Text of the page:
Name: Willis Phua
Company: Jardine Schindler Lift Co Ltd
Position: General Manager (Myanmar)
Brief Background Summary:
Willis received his executive education at Harvard University and has worked for Schindler for nine years. He served in differ-ent roles in Singapore and Vietnam before coming to Myanmar.
MI: When was the first time you visit-ed Myanmar?
I first visited Myanmar in 2012 with the Remaining the number one lift brand in Myanmar: Willis Phua interviewed by Charlie Greene management team of Schindler Singapore to discuss details of Schindler Myanmar’s business expansion. As the Director of In-stallations at Schindler Singapore, I had the opportunity to examine various areas of op-erations, ranging from technical to operation support, to which my Singapore team could contribute.
MI: What was your experience back then?
My first experience was very positive – even inspirational. On my first trip to Myanmar, I saw the obvious commitment and willing-ness to listen among our Burmese colleagues. They made genuine efforts to understand the practices in other countries, and adapt them to their work here.
My impression of the Burmese was that they were very friendly and positive people who were eager to learn. Having the opportunity to learn new skills and develop themselves seemed to drive their work.
One particular incident that touched me deeply was the case of a Schindler Myanmar employee who had been fighting cancer for several months. Days before he passed away, he asked his visiting colleagues to bring him a brand new Schindler uniform to wear during his final rites. He was proud of Schin-dler, a company to which he had dedicated 13 years of his life, and he wished to leave the world decorated in its uniform. I was deeply moved by the spirit of these people who take such great pride in their work.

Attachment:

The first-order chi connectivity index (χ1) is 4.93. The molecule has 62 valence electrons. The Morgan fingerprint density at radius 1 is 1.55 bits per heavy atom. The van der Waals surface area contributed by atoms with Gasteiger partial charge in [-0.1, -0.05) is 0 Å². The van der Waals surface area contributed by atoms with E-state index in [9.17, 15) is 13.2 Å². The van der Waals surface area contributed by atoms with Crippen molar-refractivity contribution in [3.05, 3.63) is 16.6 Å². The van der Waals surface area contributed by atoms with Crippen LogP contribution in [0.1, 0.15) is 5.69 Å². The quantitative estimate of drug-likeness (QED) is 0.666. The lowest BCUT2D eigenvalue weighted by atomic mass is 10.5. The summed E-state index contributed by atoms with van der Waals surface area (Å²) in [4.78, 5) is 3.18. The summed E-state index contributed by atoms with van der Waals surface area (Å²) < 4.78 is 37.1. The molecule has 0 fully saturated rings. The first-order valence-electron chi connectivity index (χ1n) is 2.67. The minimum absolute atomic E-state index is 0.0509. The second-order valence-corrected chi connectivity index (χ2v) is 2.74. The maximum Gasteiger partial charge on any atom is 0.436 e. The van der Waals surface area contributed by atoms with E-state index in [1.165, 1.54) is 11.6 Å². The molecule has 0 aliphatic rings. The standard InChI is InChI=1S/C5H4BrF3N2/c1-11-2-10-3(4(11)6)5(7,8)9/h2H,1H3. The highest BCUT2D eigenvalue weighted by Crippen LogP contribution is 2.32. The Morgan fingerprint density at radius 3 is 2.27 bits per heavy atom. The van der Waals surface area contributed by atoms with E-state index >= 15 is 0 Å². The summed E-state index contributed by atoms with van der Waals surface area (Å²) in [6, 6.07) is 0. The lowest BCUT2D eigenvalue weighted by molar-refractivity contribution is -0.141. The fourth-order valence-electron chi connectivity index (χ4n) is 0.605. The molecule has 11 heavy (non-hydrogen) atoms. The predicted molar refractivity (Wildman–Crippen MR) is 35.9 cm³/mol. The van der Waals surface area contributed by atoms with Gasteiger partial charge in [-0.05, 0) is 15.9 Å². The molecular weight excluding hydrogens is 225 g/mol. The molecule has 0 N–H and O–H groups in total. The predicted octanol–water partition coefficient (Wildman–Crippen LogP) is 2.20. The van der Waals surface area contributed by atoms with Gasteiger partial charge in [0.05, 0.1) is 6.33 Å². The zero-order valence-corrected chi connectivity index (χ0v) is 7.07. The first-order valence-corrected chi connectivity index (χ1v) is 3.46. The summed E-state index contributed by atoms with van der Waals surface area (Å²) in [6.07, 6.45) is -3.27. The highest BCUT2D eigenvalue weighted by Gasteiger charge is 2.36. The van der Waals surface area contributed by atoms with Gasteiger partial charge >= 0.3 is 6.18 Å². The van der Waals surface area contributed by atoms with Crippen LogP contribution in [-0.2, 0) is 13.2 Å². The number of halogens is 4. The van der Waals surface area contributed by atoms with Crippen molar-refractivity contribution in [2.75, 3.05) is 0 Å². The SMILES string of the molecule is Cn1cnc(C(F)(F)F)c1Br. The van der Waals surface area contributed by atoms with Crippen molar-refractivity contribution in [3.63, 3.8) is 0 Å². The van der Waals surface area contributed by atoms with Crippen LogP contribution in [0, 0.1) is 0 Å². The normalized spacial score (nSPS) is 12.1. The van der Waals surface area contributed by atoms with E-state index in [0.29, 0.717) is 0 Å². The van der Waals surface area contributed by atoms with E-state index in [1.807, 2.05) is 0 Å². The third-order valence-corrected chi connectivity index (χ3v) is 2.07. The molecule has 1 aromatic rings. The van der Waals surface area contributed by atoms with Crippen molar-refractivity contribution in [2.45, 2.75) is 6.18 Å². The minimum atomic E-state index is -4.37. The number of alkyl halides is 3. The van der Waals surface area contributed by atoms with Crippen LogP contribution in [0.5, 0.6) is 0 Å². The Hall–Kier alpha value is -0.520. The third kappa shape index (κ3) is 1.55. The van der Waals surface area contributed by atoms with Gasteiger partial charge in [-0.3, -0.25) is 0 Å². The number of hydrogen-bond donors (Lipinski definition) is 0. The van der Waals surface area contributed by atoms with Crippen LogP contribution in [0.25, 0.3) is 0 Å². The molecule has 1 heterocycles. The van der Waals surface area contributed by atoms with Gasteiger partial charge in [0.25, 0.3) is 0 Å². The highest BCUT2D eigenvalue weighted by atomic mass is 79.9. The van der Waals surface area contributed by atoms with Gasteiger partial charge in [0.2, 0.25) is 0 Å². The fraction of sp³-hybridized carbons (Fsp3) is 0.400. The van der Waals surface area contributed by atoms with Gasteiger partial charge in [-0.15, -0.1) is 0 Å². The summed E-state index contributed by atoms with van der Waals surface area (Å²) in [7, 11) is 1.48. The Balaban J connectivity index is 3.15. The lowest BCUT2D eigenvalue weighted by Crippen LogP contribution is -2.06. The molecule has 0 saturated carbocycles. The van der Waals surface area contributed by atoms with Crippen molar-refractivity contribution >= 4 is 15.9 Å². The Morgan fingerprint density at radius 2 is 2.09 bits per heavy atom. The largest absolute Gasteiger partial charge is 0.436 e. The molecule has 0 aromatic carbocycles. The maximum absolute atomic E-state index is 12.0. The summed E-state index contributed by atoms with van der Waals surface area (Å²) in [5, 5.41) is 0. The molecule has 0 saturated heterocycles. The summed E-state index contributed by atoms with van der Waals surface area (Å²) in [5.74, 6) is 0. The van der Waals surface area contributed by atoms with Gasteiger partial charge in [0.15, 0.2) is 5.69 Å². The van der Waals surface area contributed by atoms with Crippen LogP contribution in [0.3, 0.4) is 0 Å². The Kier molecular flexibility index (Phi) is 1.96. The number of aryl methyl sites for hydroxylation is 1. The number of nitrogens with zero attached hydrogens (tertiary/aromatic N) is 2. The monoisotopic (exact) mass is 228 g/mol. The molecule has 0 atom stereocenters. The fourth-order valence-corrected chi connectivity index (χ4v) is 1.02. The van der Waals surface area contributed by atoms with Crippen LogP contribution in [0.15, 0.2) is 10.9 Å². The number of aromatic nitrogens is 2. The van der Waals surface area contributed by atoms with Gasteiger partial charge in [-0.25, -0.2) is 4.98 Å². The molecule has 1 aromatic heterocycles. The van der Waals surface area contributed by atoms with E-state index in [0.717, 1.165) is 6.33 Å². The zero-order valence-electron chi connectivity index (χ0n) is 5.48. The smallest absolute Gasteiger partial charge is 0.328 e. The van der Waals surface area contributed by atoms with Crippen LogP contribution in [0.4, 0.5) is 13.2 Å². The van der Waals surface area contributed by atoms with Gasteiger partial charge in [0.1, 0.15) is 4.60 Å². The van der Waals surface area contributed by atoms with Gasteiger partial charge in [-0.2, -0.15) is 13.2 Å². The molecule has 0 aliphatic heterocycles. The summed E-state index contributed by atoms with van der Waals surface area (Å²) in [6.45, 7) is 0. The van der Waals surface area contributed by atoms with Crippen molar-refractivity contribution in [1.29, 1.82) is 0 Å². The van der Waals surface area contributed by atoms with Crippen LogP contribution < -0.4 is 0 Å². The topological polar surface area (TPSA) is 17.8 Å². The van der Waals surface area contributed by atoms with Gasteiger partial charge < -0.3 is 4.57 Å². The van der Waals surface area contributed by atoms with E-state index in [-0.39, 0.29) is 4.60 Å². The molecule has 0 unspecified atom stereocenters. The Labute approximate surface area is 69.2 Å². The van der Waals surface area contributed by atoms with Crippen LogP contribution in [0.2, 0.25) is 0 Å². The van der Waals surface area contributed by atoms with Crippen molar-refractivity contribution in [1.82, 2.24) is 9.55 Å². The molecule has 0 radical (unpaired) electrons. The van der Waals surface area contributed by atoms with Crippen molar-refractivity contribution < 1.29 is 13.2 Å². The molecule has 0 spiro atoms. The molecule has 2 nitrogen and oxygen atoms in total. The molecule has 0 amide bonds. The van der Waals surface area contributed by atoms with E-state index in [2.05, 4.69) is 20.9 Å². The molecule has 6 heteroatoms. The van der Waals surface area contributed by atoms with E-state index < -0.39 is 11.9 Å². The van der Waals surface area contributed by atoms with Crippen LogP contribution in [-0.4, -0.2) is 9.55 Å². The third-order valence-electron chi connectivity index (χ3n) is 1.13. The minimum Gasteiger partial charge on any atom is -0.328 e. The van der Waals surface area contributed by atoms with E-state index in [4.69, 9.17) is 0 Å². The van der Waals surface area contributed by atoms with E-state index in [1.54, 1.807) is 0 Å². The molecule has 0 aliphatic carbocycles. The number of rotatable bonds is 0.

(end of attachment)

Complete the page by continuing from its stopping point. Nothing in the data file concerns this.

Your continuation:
MI: What are your impressions of the country now? There is great potential for development in all sectors of business in Myanmar. Schin-dler has operated in the country since 1999, and for 15 years of those years, has func-tioned as a 100% foreign-owned entity. We have been present here during good times and bad, reflecting both our commitment to the country and our belief in its future.
We are dedicated to building a strong team in Myanmar and providing employment opportunities for local Burmese people. In-stead of hiring expatriates, we are investing in people and capital to build a strong foun-dation for future expansion. For example, we have sent Burmese staff for overseas train-ing on more than 20 occasions in the past eight months alone. We have also brought in an experienced technical trainer from Sin-gapore to assist in bolstering the technical skills of our technicians.
MI: Is it easier to settle in as far as business is concerned, given that Schindler was established as a ful-ly-owned foreign company 15 years ago?
Schindler has indeed developed strong roots in Myanmar since entering the market 15 years ago. Our passion for quality and pre-cision engineering has driven us to a leading position in the Myanmar lift and escalator market. Customers have come to rely on Schindler to provide excellent customer ser-vice and premium quality.
With a rapidly growing portfolio, my focus is to build up the technical capabilities and capacities of our people, allowing us to deliv-er a consistently high level of service to our growing customer base. I strongly believe in providing what customers really need; that is, the highest quality products, installations and customer service. That is what Schindler is committed to delivering in Myanmar. As we progress towards that goal, we have al-ready grown into a sizable company of more than 100 people, compared to only 30 just a couple of years ago.
MI: How does working in Myanmar under the present business climate compare with other Asian countries?
I do not believe there is a single country in Asia whose economic and political landscapes are as unique as those of Myanmar. Being in Myanmar at this stage in its devel-opment is a once-in-a-lifetime opportunity. The country is a genuine “last frontier”. Few other countries present such robust and ex-citing growth potential.
MI: What are the challenges with the local workforce?